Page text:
The Gemini refractive capsule (Omega Ophthalmics) is one of the first modular IOLs. It allows IOL exchange for upgrade or downgrade.[6],[7] It also stabilizes the effective lens position and prevents posterior capsule opacification.[8] Perhaps the most exciting possibility is that with new IOL technology, the patient may be able to check e-mail or use Google Maps through a microchip within the lens.

As I attended the ASCRS, APSCRS, and ESCRS annual meetings recently, I have learned that many of the world's ophthalmologists continue to engage in the research and development of refractive cataract surgery.

I am confident that we will reach our final goal of providing the ultimate best-uncorrected vision after cataract surgery in the near future.



 
  References Top

1.
Behndig A, Montan P, Stenevi U, Kugelberg M, Zetterström C, Lundström M, et al. Aiming for emmetropia after cataract surgery: Swedish national cataract register study. J Cataract Refract Surg 2012;38:1181-6.  Back to cited text no. 1
    
2.
Khan MI, Muhtaseb M. Prevalence of corneal astigmatism in patients having routine cataract surgery at a teaching hospital in the United Kingdom. J Cataract Refract Surg 2011;37:1751-5.  Back to cited text no. 2
    
3.
Ford J, Werner L, Mamalis N. Adjustable intraocular lens power technology. J Cataract Refract Surg 2014;40:1205-23.  Back to cited text no. 3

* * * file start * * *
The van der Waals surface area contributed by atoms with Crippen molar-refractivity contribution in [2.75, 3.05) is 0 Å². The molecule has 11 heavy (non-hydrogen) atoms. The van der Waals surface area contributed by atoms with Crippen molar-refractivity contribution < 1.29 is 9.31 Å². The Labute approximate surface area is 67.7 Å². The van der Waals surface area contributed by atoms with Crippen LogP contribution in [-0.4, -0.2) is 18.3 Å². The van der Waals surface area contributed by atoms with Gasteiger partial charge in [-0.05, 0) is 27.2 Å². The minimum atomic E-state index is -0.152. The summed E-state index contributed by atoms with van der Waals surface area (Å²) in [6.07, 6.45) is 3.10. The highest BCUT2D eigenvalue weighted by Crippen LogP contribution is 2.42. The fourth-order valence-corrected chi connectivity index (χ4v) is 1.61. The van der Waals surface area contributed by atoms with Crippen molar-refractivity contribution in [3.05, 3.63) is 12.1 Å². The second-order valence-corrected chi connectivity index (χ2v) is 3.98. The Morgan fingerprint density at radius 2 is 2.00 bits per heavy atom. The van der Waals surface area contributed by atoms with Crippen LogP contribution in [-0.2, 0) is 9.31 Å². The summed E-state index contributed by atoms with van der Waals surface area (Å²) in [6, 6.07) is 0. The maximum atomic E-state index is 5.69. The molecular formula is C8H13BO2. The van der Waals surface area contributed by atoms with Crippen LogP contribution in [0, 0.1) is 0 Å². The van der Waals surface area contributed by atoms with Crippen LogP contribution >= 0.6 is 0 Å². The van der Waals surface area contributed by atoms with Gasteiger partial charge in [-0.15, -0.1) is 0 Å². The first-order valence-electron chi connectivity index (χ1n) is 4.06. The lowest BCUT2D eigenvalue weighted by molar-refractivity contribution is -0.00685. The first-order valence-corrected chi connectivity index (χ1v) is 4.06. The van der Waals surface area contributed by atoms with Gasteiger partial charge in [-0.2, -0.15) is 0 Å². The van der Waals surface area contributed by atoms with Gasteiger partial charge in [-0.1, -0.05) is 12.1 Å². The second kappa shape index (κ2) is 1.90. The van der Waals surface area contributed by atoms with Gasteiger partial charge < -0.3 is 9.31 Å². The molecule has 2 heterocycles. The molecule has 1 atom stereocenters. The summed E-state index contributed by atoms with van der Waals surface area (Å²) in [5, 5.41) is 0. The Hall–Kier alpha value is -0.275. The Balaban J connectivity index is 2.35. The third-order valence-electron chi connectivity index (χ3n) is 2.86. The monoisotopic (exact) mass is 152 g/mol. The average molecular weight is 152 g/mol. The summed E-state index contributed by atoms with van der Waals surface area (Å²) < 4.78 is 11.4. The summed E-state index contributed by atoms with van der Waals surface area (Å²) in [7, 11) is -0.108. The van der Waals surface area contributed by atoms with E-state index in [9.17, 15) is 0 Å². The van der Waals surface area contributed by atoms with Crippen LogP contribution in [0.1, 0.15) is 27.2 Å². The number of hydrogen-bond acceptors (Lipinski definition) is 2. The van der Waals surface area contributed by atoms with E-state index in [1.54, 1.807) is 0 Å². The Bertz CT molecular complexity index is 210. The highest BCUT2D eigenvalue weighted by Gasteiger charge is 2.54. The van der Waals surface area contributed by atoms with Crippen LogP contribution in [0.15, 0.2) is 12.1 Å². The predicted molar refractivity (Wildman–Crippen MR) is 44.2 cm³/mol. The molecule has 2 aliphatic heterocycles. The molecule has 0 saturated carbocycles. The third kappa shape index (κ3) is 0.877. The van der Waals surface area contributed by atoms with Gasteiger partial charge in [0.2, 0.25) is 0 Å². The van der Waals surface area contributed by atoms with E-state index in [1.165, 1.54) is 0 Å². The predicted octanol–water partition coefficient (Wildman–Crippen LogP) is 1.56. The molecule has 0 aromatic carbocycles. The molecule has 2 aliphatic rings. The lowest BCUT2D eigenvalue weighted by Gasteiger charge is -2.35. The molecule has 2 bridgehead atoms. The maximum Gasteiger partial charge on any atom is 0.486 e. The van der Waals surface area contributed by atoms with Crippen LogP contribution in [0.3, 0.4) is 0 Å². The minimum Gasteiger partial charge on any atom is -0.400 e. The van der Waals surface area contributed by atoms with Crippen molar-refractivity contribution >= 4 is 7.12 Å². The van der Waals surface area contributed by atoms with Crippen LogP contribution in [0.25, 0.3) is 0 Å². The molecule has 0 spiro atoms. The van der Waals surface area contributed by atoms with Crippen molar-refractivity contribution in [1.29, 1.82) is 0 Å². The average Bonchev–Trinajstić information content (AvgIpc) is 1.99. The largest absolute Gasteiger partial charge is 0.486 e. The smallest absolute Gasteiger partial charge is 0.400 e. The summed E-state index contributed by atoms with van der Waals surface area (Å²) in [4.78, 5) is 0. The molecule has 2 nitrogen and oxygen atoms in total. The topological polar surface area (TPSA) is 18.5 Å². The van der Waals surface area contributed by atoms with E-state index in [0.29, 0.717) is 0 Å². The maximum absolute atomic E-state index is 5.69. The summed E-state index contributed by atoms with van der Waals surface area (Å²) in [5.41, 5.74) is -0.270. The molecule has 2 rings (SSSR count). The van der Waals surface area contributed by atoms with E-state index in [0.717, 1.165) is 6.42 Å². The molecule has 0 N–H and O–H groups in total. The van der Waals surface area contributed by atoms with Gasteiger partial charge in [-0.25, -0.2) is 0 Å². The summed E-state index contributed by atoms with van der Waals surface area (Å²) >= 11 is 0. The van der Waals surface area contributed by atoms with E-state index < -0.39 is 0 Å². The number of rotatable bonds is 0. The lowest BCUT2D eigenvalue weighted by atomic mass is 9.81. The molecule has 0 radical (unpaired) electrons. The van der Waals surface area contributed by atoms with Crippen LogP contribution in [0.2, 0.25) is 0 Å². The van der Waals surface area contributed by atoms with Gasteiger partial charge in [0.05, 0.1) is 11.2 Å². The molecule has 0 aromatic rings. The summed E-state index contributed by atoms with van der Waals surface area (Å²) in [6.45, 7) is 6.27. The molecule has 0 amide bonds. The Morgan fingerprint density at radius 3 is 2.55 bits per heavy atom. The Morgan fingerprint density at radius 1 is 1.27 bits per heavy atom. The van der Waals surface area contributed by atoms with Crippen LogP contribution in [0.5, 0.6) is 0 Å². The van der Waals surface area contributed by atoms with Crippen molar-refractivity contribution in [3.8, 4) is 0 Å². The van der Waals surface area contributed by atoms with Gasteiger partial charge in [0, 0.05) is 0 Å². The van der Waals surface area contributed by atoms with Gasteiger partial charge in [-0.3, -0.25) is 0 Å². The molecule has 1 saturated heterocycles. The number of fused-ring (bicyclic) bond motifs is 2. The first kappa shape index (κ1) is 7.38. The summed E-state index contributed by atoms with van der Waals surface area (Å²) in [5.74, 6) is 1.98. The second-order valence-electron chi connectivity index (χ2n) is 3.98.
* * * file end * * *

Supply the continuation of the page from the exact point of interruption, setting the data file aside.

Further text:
4.
Nguyen J, Werner L, Ludlow J, Aliancy J, Ha L, Masino B, et al. Intraocular lens power adjustment by a femtosecond laser:In vitro evaluation of power change, modulation transfer function, light transmission, and light scattering in a blue light-filtering lens. J Cataract Refract Surg 2018;44:226-30.  Back to cited text no. 4
    
5.
Werner L, Ludlow J, Nguyen J, Aliancy J, Ha L, Masino B, et al. Biocompatibility of intraocular lens power adjustment using a femtosecond laser in a rabbit model. J Cataract Refract Surg 2017;43:1100-6.  Back to cited text no. 5
    
6.
Guan JJ, Kramer GD, MacLean K, Farukhi A, Li H, Reiter NE, et al. Optic replacement in a novel modular intraocular lens system. Clin Exp Ophthalmol 2016;44:817-23.  Back to cited text no. 6
    
7.
Ludlow J, Nguyen J, Aliancy J, Masino B, Ha L, Werner L, et al. Long-term uveal and capsular biocompatibility of a novel modular intraocular lens system. Acta Ophthalmol 2018;96:e427-33.  Back to cited text no. 7
    
8.
MacLean KD, Werner L, Kramer GD, Farukhi MA, Gardiner GL, Kahook MY, et al. Evaluation of stability and capsular bag opacification of a new foldable adjustable intraocular lens. Clin Exp Ophthalmol 2015;43:648-54.  Back to cited text no. 8